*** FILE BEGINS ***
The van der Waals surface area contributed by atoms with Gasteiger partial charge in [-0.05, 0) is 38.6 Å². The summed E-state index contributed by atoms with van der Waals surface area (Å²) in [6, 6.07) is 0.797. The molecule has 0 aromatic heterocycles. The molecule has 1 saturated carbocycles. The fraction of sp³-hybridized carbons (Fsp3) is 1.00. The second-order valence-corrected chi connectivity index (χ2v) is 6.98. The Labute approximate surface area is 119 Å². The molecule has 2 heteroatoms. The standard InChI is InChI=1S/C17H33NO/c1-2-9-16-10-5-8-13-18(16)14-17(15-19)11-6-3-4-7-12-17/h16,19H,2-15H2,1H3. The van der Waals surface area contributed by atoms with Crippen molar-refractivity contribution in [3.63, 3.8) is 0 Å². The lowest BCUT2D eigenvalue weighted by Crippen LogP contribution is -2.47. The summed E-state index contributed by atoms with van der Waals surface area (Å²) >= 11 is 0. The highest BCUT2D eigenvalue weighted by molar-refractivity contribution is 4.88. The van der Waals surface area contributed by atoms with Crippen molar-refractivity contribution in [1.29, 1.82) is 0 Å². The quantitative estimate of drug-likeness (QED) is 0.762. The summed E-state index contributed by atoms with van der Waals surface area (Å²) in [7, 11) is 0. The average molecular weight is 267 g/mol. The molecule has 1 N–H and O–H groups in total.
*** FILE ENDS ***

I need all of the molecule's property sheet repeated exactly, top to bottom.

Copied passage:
The van der Waals surface area contributed by atoms with Gasteiger partial charge in [-0.05, 0) is 38.6 Å². The summed E-state index contributed by atoms with van der Waals surface area (Å²) in [6, 6.07) is 0.797. The molecule has 0 aromatic heterocycles. The molecule has 1 saturated carbocycles. The fraction of sp³-hybridized carbons (Fsp3) is 1.00. The second-order valence-corrected chi connectivity index (χ2v) is 6.98. The Labute approximate surface area is 119 Å². The molecule has 2 heteroatoms. The standard InChI is InChI=1S/C17H33NO/c1-2-9-16-10-5-8-13-18(16)14-17(15-19)11-6-3-4-7-12-17/h16,19H,2-15H2,1H3. The van der Waals surface area contributed by atoms with Crippen molar-refractivity contribution in [3.63, 3.8) is 0 Å². The lowest BCUT2D eigenvalue weighted by Crippen LogP contribution is -2.47. The summed E-state index contributed by atoms with van der Waals surface area (Å²) >= 11 is 0. The highest BCUT2D eigenvalue weighted by molar-refractivity contribution is 4.88. The van der Waals surface area contributed by atoms with Crippen molar-refractivity contribution in [1.29, 1.82) is 0 Å². The quantitative estimate of drug-likeness (QED) is 0.762. The summed E-state index contributed by atoms with van der Waals surface area (Å²) in [7, 11) is 0. The average molecular weight is 267 g/mol. The molecule has 1 N–H and O–H groups in total.